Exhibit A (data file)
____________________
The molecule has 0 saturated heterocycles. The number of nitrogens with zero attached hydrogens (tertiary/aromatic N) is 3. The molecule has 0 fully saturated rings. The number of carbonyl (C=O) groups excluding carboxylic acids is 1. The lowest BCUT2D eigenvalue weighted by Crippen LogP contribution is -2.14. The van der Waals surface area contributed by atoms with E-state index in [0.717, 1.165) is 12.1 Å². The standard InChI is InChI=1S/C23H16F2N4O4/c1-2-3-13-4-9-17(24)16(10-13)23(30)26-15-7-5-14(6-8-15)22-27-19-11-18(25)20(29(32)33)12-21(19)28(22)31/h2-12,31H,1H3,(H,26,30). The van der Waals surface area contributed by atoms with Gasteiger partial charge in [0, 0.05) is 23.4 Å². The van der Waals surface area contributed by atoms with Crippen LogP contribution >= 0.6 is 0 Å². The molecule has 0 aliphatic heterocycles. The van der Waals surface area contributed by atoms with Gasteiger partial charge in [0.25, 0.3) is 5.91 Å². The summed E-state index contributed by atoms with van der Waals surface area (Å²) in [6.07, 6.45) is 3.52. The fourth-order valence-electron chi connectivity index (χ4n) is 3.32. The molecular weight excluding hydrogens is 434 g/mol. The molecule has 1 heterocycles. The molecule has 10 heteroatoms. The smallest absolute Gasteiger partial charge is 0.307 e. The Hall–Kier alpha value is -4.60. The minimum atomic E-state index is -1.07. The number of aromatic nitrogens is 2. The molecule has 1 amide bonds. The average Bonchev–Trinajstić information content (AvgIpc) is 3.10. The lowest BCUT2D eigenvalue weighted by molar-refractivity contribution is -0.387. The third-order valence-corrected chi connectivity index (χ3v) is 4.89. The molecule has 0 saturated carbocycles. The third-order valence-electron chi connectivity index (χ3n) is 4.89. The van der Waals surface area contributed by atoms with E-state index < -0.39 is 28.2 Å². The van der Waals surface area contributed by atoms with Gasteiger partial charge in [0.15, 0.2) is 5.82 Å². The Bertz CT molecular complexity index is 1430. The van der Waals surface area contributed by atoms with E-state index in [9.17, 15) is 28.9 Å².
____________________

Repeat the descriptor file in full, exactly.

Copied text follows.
The molecule has 0 saturated heterocycles. The number of nitrogens with zero attached hydrogens (tertiary/aromatic N) is 3. The molecule has 0 fully saturated rings. The number of carbonyl (C=O) groups excluding carboxylic acids is 1. The lowest BCUT2D eigenvalue weighted by Crippen LogP contribution is -2.14. The van der Waals surface area contributed by atoms with E-state index in [0.717, 1.165) is 12.1 Å². The standard InChI is InChI=1S/C23H16F2N4O4/c1-2-3-13-4-9-17(24)16(10-13)23(30)26-15-7-5-14(6-8-15)22-27-19-11-18(25)20(29(32)33)12-21(19)28(22)31/h2-12,31H,1H3,(H,26,30). The van der Waals surface area contributed by atoms with Gasteiger partial charge in [0, 0.05) is 23.4 Å². The van der Waals surface area contributed by atoms with Crippen LogP contribution >= 0.6 is 0 Å². The molecule has 0 aliphatic heterocycles. The van der Waals surface area contributed by atoms with Gasteiger partial charge in [0.25, 0.3) is 5.91 Å². The summed E-state index contributed by atoms with van der Waals surface area (Å²) in [6.07, 6.45) is 3.52. The fourth-order valence-electron chi connectivity index (χ4n) is 3.32. The molecular weight excluding hydrogens is 434 g/mol. The molecule has 1 heterocycles. The molecule has 10 heteroatoms. The smallest absolute Gasteiger partial charge is 0.307 e. The Hall–Kier alpha value is -4.60. The minimum atomic E-state index is -1.07. The number of aromatic nitrogens is 2. The molecule has 1 amide bonds. The average Bonchev–Trinajstić information content (AvgIpc) is 3.10. The lowest BCUT2D eigenvalue weighted by molar-refractivity contribution is -0.387. The third-order valence-corrected chi connectivity index (χ3v) is 4.89. The molecule has 0 saturated carbocycles. The third-order valence-electron chi connectivity index (χ3n) is 4.89. The van der Waals surface area contributed by atoms with E-state index < -0.39 is 28.2 Å². The van der Waals surface area contributed by atoms with Gasteiger partial charge in [0.15, 0.2) is 5.82 Å². The Bertz CT molecular complexity index is 1430. The van der Waals surface area contributed by atoms with E-state index in [9.17, 15) is 28.9 Å².